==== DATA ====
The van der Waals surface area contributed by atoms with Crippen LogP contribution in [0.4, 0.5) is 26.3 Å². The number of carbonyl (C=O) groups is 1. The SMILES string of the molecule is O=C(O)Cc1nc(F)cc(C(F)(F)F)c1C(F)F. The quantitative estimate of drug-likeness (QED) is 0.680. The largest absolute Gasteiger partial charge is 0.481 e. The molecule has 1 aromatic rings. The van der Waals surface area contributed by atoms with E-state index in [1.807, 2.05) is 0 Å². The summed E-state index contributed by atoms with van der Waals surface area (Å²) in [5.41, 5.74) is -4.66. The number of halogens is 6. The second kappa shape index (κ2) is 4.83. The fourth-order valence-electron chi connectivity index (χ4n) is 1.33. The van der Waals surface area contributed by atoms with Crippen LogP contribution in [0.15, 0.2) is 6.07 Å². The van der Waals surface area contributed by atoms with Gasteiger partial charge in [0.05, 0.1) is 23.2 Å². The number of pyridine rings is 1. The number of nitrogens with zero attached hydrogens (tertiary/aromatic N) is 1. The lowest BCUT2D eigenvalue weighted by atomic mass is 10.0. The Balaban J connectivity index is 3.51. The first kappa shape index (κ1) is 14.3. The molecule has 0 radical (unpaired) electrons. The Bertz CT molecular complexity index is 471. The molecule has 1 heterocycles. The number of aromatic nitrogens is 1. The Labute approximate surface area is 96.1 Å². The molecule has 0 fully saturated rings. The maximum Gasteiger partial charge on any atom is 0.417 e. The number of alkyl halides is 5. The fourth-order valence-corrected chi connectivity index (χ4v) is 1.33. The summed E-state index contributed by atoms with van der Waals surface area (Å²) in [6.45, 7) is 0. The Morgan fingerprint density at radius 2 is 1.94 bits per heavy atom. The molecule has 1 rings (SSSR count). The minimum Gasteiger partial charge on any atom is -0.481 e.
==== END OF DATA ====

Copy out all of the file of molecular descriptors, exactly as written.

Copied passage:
The van der Waals surface area contributed by atoms with Crippen LogP contribution in [0.4, 0.5) is 26.3 Å². The number of carbonyl (C=O) groups is 1. The SMILES string of the molecule is O=C(O)Cc1nc(F)cc(C(F)(F)F)c1C(F)F. The quantitative estimate of drug-likeness (QED) is 0.680. The largest absolute Gasteiger partial charge is 0.481 e. The molecule has 1 aromatic rings. The van der Waals surface area contributed by atoms with E-state index in [1.807, 2.05) is 0 Å². The summed E-state index contributed by atoms with van der Waals surface area (Å²) in [5.41, 5.74) is -4.66. The number of halogens is 6. The second kappa shape index (κ2) is 4.83. The fourth-order valence-electron chi connectivity index (χ4n) is 1.33. The van der Waals surface area contributed by atoms with Crippen LogP contribution in [0.15, 0.2) is 6.07 Å². The van der Waals surface area contributed by atoms with Gasteiger partial charge in [0.05, 0.1) is 23.2 Å². The number of pyridine rings is 1. The number of nitrogens with zero attached hydrogens (tertiary/aromatic N) is 1. The lowest BCUT2D eigenvalue weighted by atomic mass is 10.0. The Balaban J connectivity index is 3.51. The first kappa shape index (κ1) is 14.3. The molecule has 0 radical (unpaired) electrons. The Bertz CT molecular complexity index is 471. The molecule has 1 heterocycles. The number of aromatic nitrogens is 1. The Labute approximate surface area is 96.1 Å². The molecule has 0 fully saturated rings. The maximum Gasteiger partial charge on any atom is 0.417 e. The number of alkyl halides is 5. The fourth-order valence-corrected chi connectivity index (χ4v) is 1.33. The summed E-state index contributed by atoms with van der Waals surface area (Å²) in [6.45, 7) is 0. The Morgan fingerprint density at radius 2 is 1.94 bits per heavy atom. The molecule has 1 rings (SSSR count). The minimum Gasteiger partial charge on any atom is -0.481 e.